ESWAT: City under Siege

aka: Cyber Police ESWAT, ESWAT: City Under Siege Classic

SEGA's RoboCop deserves a sequel.

The Good
Being a fan of RoboCop movies, this game had an immediate appeal to me as a kid. A cop using a cybernetic armor? Count me in! The game tells the story of a police officer which becomes member of the Enhanced Special Weapons and Tactics unit to fight a terrorist group called E.Y.E., which is developing their own special weapons to neutralize ESWAT.

One of the first interesting aspects of this game is that you're not given the cyber suit right away: you have to earn it by going up ranks as a police officer. You start as a captain and have to complete two missions to become part of the ESWAT. Before you get your cyber suit there's not much you can do other than shoot a pistol and jump, but the developers took care of ensuring the gameplay would have the right amount of variety. Each level of ESWAT plays different than the other: in the first one you make your way through a building shooting bandits and end up facing a helicopter in the rooftop. In the second level you have to invade a prison and you start moving about using some sort of platform on rails. This level plays differently from the first one, as finding your way out of the prison has a light puzzle-solving element. But the possibilities are really expanded when you get the cyber suit. The main reason is that it has five different weapons and a built-in jet pack, and this changes the player approaches the challenges.

Each weapon has a different use. The regular shot is not different from the pistol used in the first two levels. The Super gun auto-shoots three bullets at once, making life a whole lot easier for dealing with all sorts of enemies. The Rocket Launcher fires rockets diagonally towards the ground, so it allows for different strategies when dealing with enemies behind barriers or in lower platforms. The Plasma Charge shoots large plasma balls when charged, dealing more damage than most weapons, but as the charging takes some time, its usage must be calculated. It is also the only weapon that can destroy some kinds of barriers in some stages. And last there's a Fire weapon, a rotating flame thrower that can be used only once per pick up and that depletes the burner gauge. The burner gauge is depleted also by using the jetpack: hovering will deplete it very slowly, flying in different directions will deplete it faster. Besides the obvious movement advantages, the jetpack allows for better positioning when dealing with different enemies.

From the third level on, the gameplay is all about using the right tools for the right situations. In the third level is pretty linear and is there more to teach you how to use your new weapons. The fourth level challenges you by removing your ability to use the jetpack. In the fifth level, on the other hand, you will rely on the jetpack a lot, so much that during the boss fight you will have unlimited burner at your disposal. The sixth level is a linear walk through the sewers, but you can choose to avoid the water or not, and it holds one of the most challenging boss fights. The seventh still has new elements as laser booby traps and some puzzle elements. The last stage is a little bit shorter and holds the final battle.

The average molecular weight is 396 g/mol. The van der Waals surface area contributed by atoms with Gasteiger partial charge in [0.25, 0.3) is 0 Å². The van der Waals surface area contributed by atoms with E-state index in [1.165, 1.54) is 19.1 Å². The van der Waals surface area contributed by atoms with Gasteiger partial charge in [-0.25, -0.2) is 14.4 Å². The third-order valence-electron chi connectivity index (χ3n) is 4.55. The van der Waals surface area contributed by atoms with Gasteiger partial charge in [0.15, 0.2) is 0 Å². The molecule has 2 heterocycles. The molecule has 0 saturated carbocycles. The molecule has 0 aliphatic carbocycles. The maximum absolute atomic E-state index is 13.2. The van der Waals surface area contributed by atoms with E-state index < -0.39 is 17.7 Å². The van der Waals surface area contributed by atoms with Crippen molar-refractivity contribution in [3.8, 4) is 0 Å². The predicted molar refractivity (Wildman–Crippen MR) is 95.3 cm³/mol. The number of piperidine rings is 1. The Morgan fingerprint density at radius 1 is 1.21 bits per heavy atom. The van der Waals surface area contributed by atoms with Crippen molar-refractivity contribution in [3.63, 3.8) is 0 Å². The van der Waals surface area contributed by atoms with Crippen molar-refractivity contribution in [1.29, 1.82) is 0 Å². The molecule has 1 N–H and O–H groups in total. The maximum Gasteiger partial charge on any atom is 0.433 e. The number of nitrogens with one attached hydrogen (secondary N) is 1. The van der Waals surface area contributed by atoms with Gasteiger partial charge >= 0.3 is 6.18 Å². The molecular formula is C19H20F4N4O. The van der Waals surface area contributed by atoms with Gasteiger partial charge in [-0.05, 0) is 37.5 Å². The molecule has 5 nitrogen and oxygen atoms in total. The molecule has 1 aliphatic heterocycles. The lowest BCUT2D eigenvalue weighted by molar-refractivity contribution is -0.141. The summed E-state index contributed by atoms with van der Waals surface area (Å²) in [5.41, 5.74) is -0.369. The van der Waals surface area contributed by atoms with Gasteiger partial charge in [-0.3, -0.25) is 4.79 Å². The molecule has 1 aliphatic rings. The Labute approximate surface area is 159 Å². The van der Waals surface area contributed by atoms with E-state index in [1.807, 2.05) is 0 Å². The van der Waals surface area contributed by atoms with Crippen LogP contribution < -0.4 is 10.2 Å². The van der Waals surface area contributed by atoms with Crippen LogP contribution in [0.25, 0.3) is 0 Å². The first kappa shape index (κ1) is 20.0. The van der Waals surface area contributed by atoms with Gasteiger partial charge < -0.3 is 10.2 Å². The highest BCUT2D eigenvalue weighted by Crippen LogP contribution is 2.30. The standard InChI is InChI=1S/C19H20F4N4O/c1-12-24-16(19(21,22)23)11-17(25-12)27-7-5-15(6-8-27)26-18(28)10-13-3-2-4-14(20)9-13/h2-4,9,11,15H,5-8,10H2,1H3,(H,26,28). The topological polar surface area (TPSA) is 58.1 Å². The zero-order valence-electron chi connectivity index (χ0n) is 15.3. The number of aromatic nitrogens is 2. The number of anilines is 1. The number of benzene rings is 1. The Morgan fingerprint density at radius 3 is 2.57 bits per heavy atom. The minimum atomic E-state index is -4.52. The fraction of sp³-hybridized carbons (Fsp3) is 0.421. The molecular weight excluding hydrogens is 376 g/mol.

The graphics are very good. The sprites are big and the art resembles other early Mega Drive games such as Shinobi, with a more "mature", less cartoony tone. The animation between levels showing the rank progression of the character and a computerized rap-sheet of the next boss is a nice touch. Another SEGA classic, Streets of Rage, is said to share the same fictional universe as the ESWAT games, as the police car shown in Streets of Rage is the same seen in this game.

The sound effects are simple but effective and the music is great. The boss tune will be on your mind for a while after playing the game. The difficulty level feels just right to me. It is one of those games in which you get a little bit further each time you play. The options menu lets you tone down the difficulty and increase the number of lives you start with.

The Bad
Even though the level design is varied and the game offers five different weapons, I feel that they could have been used better. For instance, the Fire weapon is not of much use. Since it is the strongest weapon and you can only use it once per pick up, you would naturally save it to use against bosses. But it turns out this weapon is rather useless against them, doing little or no damage. It becomes that weapon you keep saving for a special occasion that never comes (well, maybe it is useful the last stage, but you may not need it as well). I think you will spend 80% of the time using the Super weapon and the other 20% between the Plasma Charge and the Rocket Launcher.

Another thing that could be better done are the boss fights: they all seem pretty easy once you learn the boss pattern. There are only two fights in which you'll have to move around a bit more, the other ones are all about finding the right position and using the right weapon.

Some levels are also rather short. I'd love to see some bigger levels with even more jetpack use.

The Bottom Line
ESWAT is a great early Mega Drive game, and certainly a SEGA classic. It has nicely drawn graphics, good music, varied gameplay and an interesting setting. It fails only in having easy boss fights and in not exploring the full potential of having five different weapons. It is really a shame that SEGA didn't make any sequels to this game or haven't explored more the relationship between this series and Streets of Rage.

by chirinea (46950) on January 15th, 2018

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